The August 4 Hullabaloo

When I first started researching this book for a paper I was writing, I read through eight articles before I found out what all the controversy was about. I understood that August 4 is deeply important in the book and is symbolically significant of something. A majority of turning points and escalations within the narrative occur on various August 4ths, and the date takes on superstitious importance to characters in the novel. However, the source of the literary criticism angst is that August 4, 1914 was the date on which England entered World War I.

The debate over whether Ford meant to reference this major historical event is apparently still simmering. Ford claimed to have finished the manuscript in June, 1914. Arthur Mizener, one of his biographers, sets the date at July. The book was published in March, 1915. Theoretically, if Ford had wanted to make a connection to the war, he could have changed his ms. However, there is no evidence that he ever did so. In fact, a sentence in which John Dowell complains about the Belgian government's regulation of the trains (in the first chapter of The Good Soldier) was changed after the ms was submitted, due to a surge in sympathy for Belgium (see Mizener). Ford always claimed that his choice of date was a coincidence.

I then found a different reading in an article by James B. Scott: ''Coincidence or Irony? Ford’s use of August 4th in The Good Soldier.'' In this article, Scott refers to an article by T.A. Hanzo, 1966 in the Sewanee Review. Hanzo links the date to the reading for August 4th in the Catholic missal; Timothy II, Chapter 4.

I found the connection compelling upon reading the epistle, especially chapters two and four. Ford was nominally a Catholic, certainly well read, and would have been familiar with 2 Timothy 4. His secondary choice of title reflects this text, and his prompt supply of it suggests that the phrase ''the good soldier'' was linked to the novel in his mind. Although it should not be given much weight, it is also true that the recurrent quality of August 4th as a date of significance in the novel works well with the perennial nature of the epistle reading.

Chapter 4 – I charge you in the presence of God and of Christ Jesus who is to judge the living and the dead, and by his appearing and his kingdom: preach the word, be urgent in season and exhort, be unfailing in patience and in teaching. For the time is coming when people will not endure sound teaching, but having itching ears they will accumulate for themselves teachers to suit their own likings, and will turn away from listening to the truth and wander into myths. As for you, always be steady, endure suffering, do the work of an evangelist, fulfill your ministry.
For I am already on the point of being sacrificed; the time of my departure has come. I have fought the good fight, I have finished the race, I have kept the faith. Henceforth there is laid up for me the crown of righteousness, which the Lord, the righteous judge, will award to me on that Day and not only to me but also to all who have loved his appearing. … - From St. Paul’s Second Epistle to Timothy:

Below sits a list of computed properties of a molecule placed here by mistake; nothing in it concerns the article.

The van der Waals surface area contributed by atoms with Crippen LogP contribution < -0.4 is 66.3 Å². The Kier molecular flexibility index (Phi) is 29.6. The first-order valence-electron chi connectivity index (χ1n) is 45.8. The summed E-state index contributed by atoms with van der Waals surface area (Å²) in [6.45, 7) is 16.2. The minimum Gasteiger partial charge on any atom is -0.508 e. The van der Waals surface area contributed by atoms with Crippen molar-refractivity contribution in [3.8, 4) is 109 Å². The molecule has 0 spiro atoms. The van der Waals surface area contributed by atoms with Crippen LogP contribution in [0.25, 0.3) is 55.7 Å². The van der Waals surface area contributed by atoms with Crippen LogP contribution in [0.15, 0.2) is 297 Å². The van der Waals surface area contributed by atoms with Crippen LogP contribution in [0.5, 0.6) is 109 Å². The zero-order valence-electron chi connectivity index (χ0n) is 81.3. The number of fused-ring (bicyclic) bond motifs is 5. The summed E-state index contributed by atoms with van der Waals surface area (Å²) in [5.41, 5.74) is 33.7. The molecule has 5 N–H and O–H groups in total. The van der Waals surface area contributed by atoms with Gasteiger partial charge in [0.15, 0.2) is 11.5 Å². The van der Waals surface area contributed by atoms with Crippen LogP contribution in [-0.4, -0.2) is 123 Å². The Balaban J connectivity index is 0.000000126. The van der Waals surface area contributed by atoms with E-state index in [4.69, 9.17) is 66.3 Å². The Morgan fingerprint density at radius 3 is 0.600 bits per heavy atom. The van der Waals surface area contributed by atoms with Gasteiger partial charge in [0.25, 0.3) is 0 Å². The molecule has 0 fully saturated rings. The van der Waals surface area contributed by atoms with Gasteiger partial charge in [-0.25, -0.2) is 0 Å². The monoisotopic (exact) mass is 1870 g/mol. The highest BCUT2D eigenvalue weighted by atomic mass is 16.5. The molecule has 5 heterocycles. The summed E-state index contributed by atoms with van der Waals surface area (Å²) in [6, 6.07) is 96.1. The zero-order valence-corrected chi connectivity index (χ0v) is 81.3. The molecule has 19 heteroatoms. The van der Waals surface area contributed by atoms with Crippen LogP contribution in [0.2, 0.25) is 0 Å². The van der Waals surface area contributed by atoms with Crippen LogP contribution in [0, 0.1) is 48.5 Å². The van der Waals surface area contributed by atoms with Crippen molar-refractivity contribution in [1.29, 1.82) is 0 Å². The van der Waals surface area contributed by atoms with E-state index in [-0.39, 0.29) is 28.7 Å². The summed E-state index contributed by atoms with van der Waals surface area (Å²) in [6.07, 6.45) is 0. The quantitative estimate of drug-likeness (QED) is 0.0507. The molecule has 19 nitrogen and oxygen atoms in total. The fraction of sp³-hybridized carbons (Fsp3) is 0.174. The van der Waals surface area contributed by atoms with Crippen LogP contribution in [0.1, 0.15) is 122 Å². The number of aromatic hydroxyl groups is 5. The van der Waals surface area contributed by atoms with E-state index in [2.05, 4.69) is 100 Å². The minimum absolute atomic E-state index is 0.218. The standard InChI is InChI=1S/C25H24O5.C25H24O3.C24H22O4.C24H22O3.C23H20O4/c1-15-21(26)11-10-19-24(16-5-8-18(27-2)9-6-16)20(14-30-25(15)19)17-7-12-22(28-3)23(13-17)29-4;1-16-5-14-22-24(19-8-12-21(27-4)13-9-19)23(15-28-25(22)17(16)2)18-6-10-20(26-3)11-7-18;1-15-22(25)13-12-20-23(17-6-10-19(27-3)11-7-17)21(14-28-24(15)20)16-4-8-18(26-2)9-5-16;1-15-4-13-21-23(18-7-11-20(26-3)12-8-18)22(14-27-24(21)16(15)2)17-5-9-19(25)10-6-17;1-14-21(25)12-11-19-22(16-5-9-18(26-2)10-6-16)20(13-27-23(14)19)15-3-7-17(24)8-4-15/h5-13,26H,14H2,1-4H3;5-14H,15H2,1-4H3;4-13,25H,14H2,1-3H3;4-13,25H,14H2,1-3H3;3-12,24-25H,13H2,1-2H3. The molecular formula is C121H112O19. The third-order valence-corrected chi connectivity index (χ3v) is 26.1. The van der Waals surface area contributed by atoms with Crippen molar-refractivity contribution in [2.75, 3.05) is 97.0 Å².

Chapters two and three are interesting as well, especially as the former is the origin of the phrase ''the good soldier.''

My paper discusses that the narrator as Dowell is presented, not as a character within the body of his tale but who he is revealed to be by his telling of it, becomes the central character of the work. The novel is then a present commentary on the past, and his diversions and asides are all evidence of his presence and are preserved for the reader in the act of being performed. The performance of the narrative, and thus the narrator, is dynamic and in direct contrast with his role within the story.

Dowell’s writing can be seen as an effort to create a new world view which makes sense of his recent past. The words ''As for you, always be steady, endure suffering, do the work of an evangelist, fulfill your ministry'' strike a chord with Dowell’s role as the originator of the text. He has been steady, he has suffered, and he consciously conveys his story and its interpretation beyond himself, not just for self-exploration but to influence his readers.

You may well ask why I write. And yet my reasons are quite many. For it is not unusual in human beings who have witnessed the sack of a city or the falling to pieces of a people to desire to set down what they have witnessed for the benefit of unknown heirs or of generations infinitely remote; or, if you please, just to get the sight out of their heads. -The Good Soldier

The tone of this also echoes the epistle as it places a private, internal conflict within the context of epic public upheaval. This, of course, resonates with England's entry into the war. A war reference is certainly appropriate and does not contradict the workings of the narrative. However, considered as the sole intended reference, I find that it is insubstantial and unsatisfying in comparison to an allusion to 2 Timothy 4.

My research took me elsewhere and I remain convinced that the confluence of dates was a coincidence. However, I would be very interested to see evidence to the contrary.

For the text of The Good Soldier on the web, try

Scott, James B. ''Coincidence or irony? Ford’s use of August 4th in The Good Soldier.'' English Language Notes 30, no.4 1993 June: 53-58.
Mizener, Arthur The Saddest Story: A Biography of Ford Madox Ford.World Pub. Co., 1971.
May, Herbert G. and Bruce M. Metzger, eds. The New Oxford Annotated Bible with the Apocrypha, Revised Standard Edition, Oxford University Press, NY, 1973, 1977; 1446-9.